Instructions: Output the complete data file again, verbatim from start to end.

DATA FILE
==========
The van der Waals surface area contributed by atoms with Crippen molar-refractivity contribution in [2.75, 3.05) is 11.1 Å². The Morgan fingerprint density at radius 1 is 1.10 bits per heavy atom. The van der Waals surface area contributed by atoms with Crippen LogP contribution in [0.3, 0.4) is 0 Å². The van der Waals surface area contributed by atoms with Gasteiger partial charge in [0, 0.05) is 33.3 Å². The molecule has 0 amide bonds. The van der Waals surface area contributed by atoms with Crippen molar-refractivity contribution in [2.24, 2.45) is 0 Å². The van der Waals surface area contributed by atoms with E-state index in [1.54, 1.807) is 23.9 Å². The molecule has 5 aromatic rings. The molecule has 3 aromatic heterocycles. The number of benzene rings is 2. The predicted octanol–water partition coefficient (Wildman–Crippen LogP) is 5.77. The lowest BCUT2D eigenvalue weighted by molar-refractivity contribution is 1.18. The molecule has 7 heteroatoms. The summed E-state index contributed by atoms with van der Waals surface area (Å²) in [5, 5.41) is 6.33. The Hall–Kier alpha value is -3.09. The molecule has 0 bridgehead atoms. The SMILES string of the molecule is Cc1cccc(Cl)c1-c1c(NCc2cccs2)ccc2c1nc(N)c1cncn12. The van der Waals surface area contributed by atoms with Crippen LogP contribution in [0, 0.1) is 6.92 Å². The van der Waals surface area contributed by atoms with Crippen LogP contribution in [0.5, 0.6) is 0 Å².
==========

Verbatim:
The van der Waals surface area contributed by atoms with Crippen molar-refractivity contribution in [2.75, 3.05) is 11.1 Å². The Morgan fingerprint density at radius 1 is 1.10 bits per heavy atom. The van der Waals surface area contributed by atoms with Crippen LogP contribution in [0.3, 0.4) is 0 Å². The van der Waals surface area contributed by atoms with Gasteiger partial charge in [0, 0.05) is 33.3 Å². The molecule has 0 amide bonds. The van der Waals surface area contributed by atoms with Crippen molar-refractivity contribution in [2.24, 2.45) is 0 Å². The van der Waals surface area contributed by atoms with E-state index in [1.54, 1.807) is 23.9 Å². The molecule has 5 aromatic rings. The molecule has 3 aromatic heterocycles. The number of benzene rings is 2. The predicted octanol–water partition coefficient (Wildman–Crippen LogP) is 5.77. The lowest BCUT2D eigenvalue weighted by molar-refractivity contribution is 1.18. The molecule has 7 heteroatoms. The summed E-state index contributed by atoms with van der Waals surface area (Å²) in [5, 5.41) is 6.33. The Hall–Kier alpha value is -3.09. The molecule has 0 bridgehead atoms. The SMILES string of the molecule is Cc1cccc(Cl)c1-c1c(NCc2cccs2)ccc2c1nc(N)c1cncn12. The van der Waals surface area contributed by atoms with Crippen LogP contribution in [0, 0.1) is 6.92 Å². The van der Waals surface area contributed by atoms with Crippen LogP contribution in [0.5, 0.6) is 0 Å².